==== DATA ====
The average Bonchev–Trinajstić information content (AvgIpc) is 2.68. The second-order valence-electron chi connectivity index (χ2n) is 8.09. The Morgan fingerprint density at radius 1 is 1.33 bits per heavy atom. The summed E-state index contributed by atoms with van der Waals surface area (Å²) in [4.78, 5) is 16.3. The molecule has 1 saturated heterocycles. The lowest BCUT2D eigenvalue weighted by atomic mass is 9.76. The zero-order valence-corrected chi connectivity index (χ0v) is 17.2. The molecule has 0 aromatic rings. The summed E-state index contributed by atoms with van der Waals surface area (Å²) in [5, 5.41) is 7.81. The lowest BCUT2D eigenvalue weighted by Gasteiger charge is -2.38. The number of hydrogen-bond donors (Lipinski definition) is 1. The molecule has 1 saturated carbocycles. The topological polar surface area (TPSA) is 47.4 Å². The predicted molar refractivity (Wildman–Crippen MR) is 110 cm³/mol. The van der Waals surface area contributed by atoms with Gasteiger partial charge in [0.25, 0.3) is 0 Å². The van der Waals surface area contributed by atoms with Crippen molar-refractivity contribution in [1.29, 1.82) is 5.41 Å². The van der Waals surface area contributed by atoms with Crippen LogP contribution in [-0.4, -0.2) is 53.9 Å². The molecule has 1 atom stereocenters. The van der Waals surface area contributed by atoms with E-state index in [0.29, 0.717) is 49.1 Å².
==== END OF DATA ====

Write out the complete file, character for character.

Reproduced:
The average Bonchev–Trinajstić information content (AvgIpc) is 2.68. The second-order valence-electron chi connectivity index (χ2n) is 8.09. The Morgan fingerprint density at radius 1 is 1.33 bits per heavy atom. The summed E-state index contributed by atoms with van der Waals surface area (Å²) in [4.78, 5) is 16.3. The molecule has 1 saturated heterocycles. The lowest BCUT2D eigenvalue weighted by atomic mass is 9.76. The zero-order valence-corrected chi connectivity index (χ0v) is 17.2. The molecule has 0 aromatic rings. The summed E-state index contributed by atoms with van der Waals surface area (Å²) in [5, 5.41) is 7.81. The lowest BCUT2D eigenvalue weighted by Gasteiger charge is -2.38. The number of hydrogen-bond donors (Lipinski definition) is 1. The molecule has 1 saturated carbocycles. The topological polar surface area (TPSA) is 47.4 Å². The predicted molar refractivity (Wildman–Crippen MR) is 110 cm³/mol. The van der Waals surface area contributed by atoms with Gasteiger partial charge in [0.25, 0.3) is 0 Å². The van der Waals surface area contributed by atoms with Crippen molar-refractivity contribution in [1.29, 1.82) is 5.41 Å². The van der Waals surface area contributed by atoms with Crippen LogP contribution in [-0.4, -0.2) is 53.9 Å². The molecule has 1 atom stereocenters. The van der Waals surface area contributed by atoms with E-state index in [0.29, 0.717) is 49.1 Å².